Running through sprinklers or just sitting in the shade with a glass of lemonade. Everyone has their favorite way of keeping cool during the dog days of summer. For senior citizens, keeping cool and hydrated is more than just a matter of comfort; it can be a matter of life and death. Dehydration, or the loss of water and salts from the body, is one of the most common forms of heat disease, but it can also occur in humid or cold weather, at high altitudes, or during increased physical exertion. It’s important to know how to recognize dehydration before it becomes a critical health problem.
Unfortunately, the early stages of dehydration do not exhibit symptoms, so you may not recognize that your body is in danger. According to Dawn Kotkiewicz, Director of Nursing at CareOne at Ewing, seniors are at greater risk due to the fact that thirst sensation, sweat production, and the ability to concentrate decline with age. “Dehydration gives general signals that do not become pronounced until the body is approaching the danger point,” says Dawn. “Once a person exhibits symptoms such as thirst, dry mouth, or decreased urine output, the person is already in the moderate stages of dehydration.” If you are mildly dehydrated, simply drinking enough liquid, and eating a typical American diet, which is high in salt, will replace the fluids and electrolytes.
Symptoms of early or mild dehydration include a flushed face, thirst, dry, warm skin, dizziness, weakness, headaches, irritability and a dry mouth. Moderate or severe dehydration symptoms include low blood pressure, fainting, severe muscle contractions, convulsions, a bloated stomach, sunken dry eyes, rapid breathing, a lack of elasticity of the skin, and a fast weak pulse. If someone is exhibiting these symptoms, seek immediate medical attention.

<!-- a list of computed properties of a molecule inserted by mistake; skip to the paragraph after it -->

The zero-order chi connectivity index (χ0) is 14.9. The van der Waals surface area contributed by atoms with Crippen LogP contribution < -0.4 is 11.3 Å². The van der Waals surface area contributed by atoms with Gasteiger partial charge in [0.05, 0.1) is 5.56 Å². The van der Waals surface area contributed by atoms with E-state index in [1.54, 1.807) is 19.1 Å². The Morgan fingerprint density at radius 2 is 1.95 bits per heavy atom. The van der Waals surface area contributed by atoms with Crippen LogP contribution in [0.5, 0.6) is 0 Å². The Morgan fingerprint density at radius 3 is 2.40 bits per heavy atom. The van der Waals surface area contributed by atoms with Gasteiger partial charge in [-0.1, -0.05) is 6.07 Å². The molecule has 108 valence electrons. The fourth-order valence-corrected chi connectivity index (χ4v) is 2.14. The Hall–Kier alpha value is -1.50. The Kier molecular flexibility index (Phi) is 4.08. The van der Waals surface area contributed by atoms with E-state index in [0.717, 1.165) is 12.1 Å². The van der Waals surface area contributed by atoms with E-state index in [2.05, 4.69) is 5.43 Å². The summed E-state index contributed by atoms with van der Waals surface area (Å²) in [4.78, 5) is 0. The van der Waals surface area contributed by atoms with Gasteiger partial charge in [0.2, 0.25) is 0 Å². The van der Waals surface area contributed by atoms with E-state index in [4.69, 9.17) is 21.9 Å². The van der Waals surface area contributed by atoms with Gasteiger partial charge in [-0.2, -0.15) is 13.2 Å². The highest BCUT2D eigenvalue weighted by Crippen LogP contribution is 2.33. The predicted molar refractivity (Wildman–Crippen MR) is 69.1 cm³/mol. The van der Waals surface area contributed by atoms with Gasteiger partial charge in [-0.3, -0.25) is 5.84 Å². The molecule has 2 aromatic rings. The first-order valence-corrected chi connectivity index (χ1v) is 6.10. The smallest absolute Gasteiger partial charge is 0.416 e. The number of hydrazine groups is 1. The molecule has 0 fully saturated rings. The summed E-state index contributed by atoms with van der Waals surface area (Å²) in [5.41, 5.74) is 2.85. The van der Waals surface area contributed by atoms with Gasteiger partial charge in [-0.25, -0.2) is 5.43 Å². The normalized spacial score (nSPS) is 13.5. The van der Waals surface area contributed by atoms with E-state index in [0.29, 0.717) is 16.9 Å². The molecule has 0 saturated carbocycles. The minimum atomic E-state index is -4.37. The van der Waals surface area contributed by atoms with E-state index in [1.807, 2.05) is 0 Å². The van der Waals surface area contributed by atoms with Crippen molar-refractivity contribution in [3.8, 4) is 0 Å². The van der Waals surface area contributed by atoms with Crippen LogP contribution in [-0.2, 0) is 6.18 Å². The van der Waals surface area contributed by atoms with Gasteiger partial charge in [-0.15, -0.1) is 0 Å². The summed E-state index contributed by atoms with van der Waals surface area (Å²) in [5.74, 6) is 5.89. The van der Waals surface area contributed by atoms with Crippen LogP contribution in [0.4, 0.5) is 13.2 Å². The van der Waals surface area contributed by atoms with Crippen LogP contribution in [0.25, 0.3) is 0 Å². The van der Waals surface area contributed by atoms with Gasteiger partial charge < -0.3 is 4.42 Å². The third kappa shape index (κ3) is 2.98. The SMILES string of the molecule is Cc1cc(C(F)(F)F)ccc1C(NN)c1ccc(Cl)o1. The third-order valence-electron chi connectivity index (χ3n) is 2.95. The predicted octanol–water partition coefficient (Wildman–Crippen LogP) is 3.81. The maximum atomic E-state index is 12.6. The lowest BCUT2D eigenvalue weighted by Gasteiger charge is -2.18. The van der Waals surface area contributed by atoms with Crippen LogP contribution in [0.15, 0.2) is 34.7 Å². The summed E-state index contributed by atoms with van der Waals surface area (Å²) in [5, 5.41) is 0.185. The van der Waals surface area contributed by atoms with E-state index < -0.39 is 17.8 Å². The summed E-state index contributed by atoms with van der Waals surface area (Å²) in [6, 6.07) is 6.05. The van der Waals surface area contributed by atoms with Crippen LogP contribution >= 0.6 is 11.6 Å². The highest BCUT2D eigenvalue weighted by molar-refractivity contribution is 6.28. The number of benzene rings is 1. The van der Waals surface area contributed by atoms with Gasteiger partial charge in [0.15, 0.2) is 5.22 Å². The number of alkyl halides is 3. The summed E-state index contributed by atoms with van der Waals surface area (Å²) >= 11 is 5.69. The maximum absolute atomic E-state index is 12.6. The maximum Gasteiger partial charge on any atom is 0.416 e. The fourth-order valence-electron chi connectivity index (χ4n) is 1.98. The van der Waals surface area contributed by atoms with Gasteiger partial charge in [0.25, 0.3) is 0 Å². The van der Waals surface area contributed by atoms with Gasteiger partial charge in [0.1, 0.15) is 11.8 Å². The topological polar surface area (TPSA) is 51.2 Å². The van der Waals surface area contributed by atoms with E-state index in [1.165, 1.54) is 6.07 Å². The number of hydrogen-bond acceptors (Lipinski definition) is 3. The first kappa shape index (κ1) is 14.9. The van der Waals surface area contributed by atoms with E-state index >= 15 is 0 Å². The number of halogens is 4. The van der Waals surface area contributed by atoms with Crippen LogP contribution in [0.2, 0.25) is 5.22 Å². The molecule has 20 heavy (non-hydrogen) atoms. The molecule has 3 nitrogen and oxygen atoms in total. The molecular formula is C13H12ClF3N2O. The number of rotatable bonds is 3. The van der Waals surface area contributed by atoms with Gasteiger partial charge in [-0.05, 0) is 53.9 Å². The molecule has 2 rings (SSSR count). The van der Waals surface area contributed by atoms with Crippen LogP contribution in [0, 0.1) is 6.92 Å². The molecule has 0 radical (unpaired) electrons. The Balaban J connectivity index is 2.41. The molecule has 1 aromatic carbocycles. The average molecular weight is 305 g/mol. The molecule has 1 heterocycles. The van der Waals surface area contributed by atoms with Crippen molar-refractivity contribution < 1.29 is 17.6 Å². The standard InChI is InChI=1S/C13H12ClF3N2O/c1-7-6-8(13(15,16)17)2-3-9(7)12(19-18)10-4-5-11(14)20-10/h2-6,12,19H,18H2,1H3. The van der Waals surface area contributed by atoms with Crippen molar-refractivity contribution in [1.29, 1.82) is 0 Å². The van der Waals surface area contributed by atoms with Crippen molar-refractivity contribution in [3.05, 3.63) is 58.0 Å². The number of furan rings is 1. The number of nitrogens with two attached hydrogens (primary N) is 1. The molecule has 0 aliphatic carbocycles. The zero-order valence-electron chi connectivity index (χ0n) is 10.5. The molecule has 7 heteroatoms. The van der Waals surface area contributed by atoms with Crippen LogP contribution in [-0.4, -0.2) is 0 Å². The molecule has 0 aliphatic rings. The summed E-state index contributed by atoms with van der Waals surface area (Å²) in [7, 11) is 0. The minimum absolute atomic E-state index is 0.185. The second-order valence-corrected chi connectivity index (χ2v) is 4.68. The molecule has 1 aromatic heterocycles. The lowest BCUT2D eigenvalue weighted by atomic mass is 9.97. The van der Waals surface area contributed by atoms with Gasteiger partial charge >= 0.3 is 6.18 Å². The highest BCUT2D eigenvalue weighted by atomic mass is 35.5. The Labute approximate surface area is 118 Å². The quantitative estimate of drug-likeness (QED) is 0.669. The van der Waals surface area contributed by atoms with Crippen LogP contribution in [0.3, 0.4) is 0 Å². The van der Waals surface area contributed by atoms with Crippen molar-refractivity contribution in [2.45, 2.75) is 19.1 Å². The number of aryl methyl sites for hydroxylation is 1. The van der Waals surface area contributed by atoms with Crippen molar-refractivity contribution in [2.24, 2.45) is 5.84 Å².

To avoid dehydration, the experts have come up with a few tips:
– Start drinking plenty of water before activity. Water should be cool, but not ice cold
– Continue to drink through your activity
– Avoid fruit juices or non-diet soft drinks. Sugar can aggravate dehydration and cause bloating and cramps
– Avoid caffeinated and alcoholic beverages. They increase dehydration
– Weigh yourself before and after activity. For each pound lost weight, you need to drink a pint of water to replace water lost through sweating.
Not all fluid replacement must come from water. Other drinks consist mostly of water, and foods contain water as well. However, thirst is generally a good guide for when you need to replace fluids, and water is generally the best choice. “Caffeinated and alcoholic beverages are actually dehydrating because they increase urine output, so don’t count on those to replenish fluid loss,” says Kotkiewicz.
CareOne, a privately held healthcare company with facilities throughout New Jersey, offers an uncompromising continuum of care with a commitment to excellence as displayed through a variety of superior programs and services. CareOne offers After-Hospital Care, Short-Term Rehabilitation, and Long-Term Living, as well as Respite Care and Memory Care services.
CareOne at Hamilton, 1660 Whitehorse-Hamilton Square Road, Hamilton. 609-586-4600, fax 609-587-4500.
CareOne at Ewing, 1201 Parkway Avenue, Ewing. 609-882-6900, fax 609-671-3910.